Roger Ludlowe was the group’s secretary. He is shown seated at the table. Many historians believe Ludlowe actually wrote the Fundamental Orders since he was the only trained lawyer living in the colony at the time. John Haynes is standing in the back with a copy of the orders in his hand. Haynes would become the first governor of Connecticut.

At the very top of the painting is the shield of England, Connecticut (as Hartford was first known). In the corners of the mural are the shields for the "New Connecticut." Artist Albert Herter created both murals to be placed in the courtroom to deliver a succinct message: take the two paintings together and they show that the court makes its decisions based on the law and on knowledge…gained through education.

The bench upon which Supreme Court Justices sit is at the back of the courtroom, and is made of the same oak that panels the courtroom. The black robbed jurists arrive through a door behind the bench. On the right and left of the doorway are two flags – The U.S. Flag and the State Flag.

Appearing on the backs of the chairs in which the Supreme Court Justices sit is the Seal of the State, along with the initials SC.

The books located in front of the bench and on the back wall of the courtroom offer rich pieces of judicial history. The gold bound books include summaries of every appeal heard before the Supreme Court from 1785 through the present. There are blue books that contain public and special acts passed by the General Assembly, and more blue books that are State Registers and Manuals. During an oral argument one of the justices, or one of the participating attorneys, may search out one of the books for background material.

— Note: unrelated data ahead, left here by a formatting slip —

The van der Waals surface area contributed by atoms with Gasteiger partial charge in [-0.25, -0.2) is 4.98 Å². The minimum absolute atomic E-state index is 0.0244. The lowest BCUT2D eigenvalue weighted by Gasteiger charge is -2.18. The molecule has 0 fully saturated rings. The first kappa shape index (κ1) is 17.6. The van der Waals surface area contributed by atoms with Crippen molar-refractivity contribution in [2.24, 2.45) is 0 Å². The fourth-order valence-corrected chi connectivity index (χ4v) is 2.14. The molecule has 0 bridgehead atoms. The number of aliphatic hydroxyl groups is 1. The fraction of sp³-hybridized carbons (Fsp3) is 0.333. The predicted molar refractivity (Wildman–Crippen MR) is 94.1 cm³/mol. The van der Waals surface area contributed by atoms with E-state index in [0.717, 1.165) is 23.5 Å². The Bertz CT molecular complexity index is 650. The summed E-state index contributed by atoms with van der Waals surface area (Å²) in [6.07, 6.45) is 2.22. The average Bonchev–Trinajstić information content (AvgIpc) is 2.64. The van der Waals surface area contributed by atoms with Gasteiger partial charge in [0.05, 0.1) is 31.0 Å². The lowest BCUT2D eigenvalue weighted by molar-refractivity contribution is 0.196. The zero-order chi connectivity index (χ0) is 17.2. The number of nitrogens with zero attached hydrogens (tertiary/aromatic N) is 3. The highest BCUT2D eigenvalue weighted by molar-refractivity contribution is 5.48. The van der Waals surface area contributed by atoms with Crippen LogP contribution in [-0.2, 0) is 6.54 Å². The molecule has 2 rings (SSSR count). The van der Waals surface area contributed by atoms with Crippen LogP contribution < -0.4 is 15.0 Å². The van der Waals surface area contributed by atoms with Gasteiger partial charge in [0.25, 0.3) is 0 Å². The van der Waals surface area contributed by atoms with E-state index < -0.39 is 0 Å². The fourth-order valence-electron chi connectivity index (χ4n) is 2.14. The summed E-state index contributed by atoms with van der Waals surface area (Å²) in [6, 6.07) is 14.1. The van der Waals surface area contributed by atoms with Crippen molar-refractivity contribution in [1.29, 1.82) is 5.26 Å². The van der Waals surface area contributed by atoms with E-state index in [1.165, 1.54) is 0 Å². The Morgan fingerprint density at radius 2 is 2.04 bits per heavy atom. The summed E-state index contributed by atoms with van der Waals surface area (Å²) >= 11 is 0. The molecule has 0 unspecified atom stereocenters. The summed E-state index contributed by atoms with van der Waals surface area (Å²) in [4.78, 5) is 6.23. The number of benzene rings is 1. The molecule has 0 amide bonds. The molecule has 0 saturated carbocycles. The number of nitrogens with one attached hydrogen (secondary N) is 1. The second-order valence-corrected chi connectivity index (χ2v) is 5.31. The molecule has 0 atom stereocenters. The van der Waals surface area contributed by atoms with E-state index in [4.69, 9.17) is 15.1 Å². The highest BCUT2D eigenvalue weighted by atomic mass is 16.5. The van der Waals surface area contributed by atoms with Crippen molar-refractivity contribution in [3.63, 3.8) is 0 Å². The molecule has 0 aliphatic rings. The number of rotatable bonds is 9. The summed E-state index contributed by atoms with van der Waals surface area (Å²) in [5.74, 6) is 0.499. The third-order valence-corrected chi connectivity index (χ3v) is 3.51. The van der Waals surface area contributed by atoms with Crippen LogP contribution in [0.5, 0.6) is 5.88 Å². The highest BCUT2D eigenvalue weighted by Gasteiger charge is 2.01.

In the center of the courtroom is a podium at which attorneys stand and argue before the Justice. There are seats to the left and the right of the podium for attorneys representing both sides in the oral arguments.

The railing in the middle of the room divides it into two parts. In front of the railing sit the people connected with the case and court staff. Behind the railing are chairs for the public. All hearings are public -- anyone can come and watch when the court is in session.

Key court personnel are along the wall to the side of the bench. Seated at a table just inside the railing is a court reporter assigned to record the oral arguments on a cassette player. To the official’s left is a table at which the Judicial Marshal sits. The Marshal pounds the gavel to start the day’s proceedings, and is in charge of keeping order in the court. To the Marshal’s left are two tables – one for the Supreme Court Clerk, and a second table for a court messenger who is available for the justices and attorneys should they require any assistance before, during or after the proceedings.

A doorway is located to the right of the Marshal that leads to the Attorney Conference Room where those arguing appeals can gather before their oral argument session starts.

The External Affairs Division of the Connecticut Judicial Branch welcomes tour groups Monday through Friday. Please call External Affairs at (860) 757-2270 or via e-mail at external.affairs@jud.ct.gov to arrange a tour. Please provide information about anyone in the tour group who may require special accommodations.